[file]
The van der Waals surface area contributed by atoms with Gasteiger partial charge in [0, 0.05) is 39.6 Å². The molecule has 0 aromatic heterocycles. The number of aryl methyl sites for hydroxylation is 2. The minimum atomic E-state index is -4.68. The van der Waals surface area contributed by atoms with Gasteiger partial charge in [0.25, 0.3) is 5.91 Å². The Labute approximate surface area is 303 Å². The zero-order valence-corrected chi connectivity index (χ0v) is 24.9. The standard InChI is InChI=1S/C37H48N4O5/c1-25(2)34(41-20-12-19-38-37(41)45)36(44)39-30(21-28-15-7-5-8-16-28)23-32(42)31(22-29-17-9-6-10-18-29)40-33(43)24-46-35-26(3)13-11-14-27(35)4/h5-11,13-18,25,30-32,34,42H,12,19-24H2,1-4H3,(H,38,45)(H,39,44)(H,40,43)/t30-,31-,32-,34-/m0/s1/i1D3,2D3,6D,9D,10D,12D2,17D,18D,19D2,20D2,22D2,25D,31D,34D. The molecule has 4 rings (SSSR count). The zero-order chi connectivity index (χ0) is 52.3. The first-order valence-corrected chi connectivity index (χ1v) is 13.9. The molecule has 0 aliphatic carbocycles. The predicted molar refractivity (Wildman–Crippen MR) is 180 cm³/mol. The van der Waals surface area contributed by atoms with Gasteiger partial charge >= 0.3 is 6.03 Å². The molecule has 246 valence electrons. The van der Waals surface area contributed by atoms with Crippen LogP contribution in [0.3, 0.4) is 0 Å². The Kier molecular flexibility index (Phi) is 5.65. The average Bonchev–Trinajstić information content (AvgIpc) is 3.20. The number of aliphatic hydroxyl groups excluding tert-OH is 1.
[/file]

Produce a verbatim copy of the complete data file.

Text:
The van der Waals surface area contributed by atoms with Gasteiger partial charge in [0, 0.05) is 39.6 Å². The molecule has 0 aromatic heterocycles. The number of aryl methyl sites for hydroxylation is 2. The minimum atomic E-state index is -4.68. The van der Waals surface area contributed by atoms with Gasteiger partial charge in [0.25, 0.3) is 5.91 Å². The Labute approximate surface area is 303 Å². The zero-order valence-corrected chi connectivity index (χ0v) is 24.9. The standard InChI is InChI=1S/C37H48N4O5/c1-25(2)34(41-20-12-19-38-37(41)45)36(44)39-30(21-28-15-7-5-8-16-28)23-32(42)31(22-29-17-9-6-10-18-29)40-33(43)24-46-35-26(3)13-11-14-27(35)4/h5-11,13-18,25,30-32,34,42H,12,19-24H2,1-4H3,(H,38,45)(H,39,44)(H,40,43)/t30-,31-,32-,34-/m0/s1/i1D3,2D3,6D,9D,10D,12D2,17D,18D,19D2,20D2,22D2,25D,31D,34D. The molecule has 4 rings (SSSR count). The zero-order chi connectivity index (χ0) is 52.3. The first-order valence-corrected chi connectivity index (χ1v) is 13.9. The molecule has 0 aliphatic carbocycles. The predicted molar refractivity (Wildman–Crippen MR) is 180 cm³/mol. The van der Waals surface area contributed by atoms with Gasteiger partial charge >= 0.3 is 6.03 Å². The molecule has 246 valence electrons. The van der Waals surface area contributed by atoms with Crippen LogP contribution in [0.3, 0.4) is 0 Å². The Kier molecular flexibility index (Phi) is 5.65. The average Bonchev–Trinajstić information content (AvgIpc) is 3.20. The number of aliphatic hydroxyl groups excluding tert-OH is 1.